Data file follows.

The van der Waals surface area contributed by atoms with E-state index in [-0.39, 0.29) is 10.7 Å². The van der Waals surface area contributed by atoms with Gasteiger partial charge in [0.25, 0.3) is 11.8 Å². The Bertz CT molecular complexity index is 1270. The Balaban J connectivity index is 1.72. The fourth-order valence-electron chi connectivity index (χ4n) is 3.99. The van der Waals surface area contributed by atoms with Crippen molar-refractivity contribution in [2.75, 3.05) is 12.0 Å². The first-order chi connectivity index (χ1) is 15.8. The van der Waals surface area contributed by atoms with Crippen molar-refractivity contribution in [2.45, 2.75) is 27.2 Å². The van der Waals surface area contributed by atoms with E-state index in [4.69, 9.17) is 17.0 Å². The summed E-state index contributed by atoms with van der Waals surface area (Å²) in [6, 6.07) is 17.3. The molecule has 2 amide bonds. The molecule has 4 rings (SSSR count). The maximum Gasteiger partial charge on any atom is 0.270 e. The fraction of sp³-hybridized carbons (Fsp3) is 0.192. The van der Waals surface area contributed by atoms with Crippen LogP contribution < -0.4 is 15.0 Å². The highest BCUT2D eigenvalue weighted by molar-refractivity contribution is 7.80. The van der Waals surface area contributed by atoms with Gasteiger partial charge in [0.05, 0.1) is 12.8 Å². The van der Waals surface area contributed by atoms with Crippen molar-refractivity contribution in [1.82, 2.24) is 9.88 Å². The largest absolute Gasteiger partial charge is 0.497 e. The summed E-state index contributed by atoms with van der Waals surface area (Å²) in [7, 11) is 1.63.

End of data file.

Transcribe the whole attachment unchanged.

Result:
The van der Waals surface area contributed by atoms with E-state index in [-0.39, 0.29) is 10.7 Å². The van der Waals surface area contributed by atoms with Gasteiger partial charge in [0.25, 0.3) is 11.8 Å². The Bertz CT molecular complexity index is 1270. The Balaban J connectivity index is 1.72. The fourth-order valence-electron chi connectivity index (χ4n) is 3.99. The van der Waals surface area contributed by atoms with Crippen molar-refractivity contribution in [2.75, 3.05) is 12.0 Å². The first-order chi connectivity index (χ1) is 15.8. The van der Waals surface area contributed by atoms with Crippen molar-refractivity contribution in [2.45, 2.75) is 27.2 Å². The van der Waals surface area contributed by atoms with E-state index in [4.69, 9.17) is 17.0 Å². The summed E-state index contributed by atoms with van der Waals surface area (Å²) in [6, 6.07) is 17.3. The molecule has 2 amide bonds. The molecule has 4 rings (SSSR count). The maximum Gasteiger partial charge on any atom is 0.270 e. The fraction of sp³-hybridized carbons (Fsp3) is 0.192. The van der Waals surface area contributed by atoms with Crippen LogP contribution < -0.4 is 15.0 Å². The highest BCUT2D eigenvalue weighted by molar-refractivity contribution is 7.80. The van der Waals surface area contributed by atoms with Gasteiger partial charge in [0.05, 0.1) is 12.8 Å². The van der Waals surface area contributed by atoms with Crippen molar-refractivity contribution in [1.82, 2.24) is 9.88 Å². The largest absolute Gasteiger partial charge is 0.497 e. The summed E-state index contributed by atoms with van der Waals surface area (Å²) in [7, 11) is 1.63.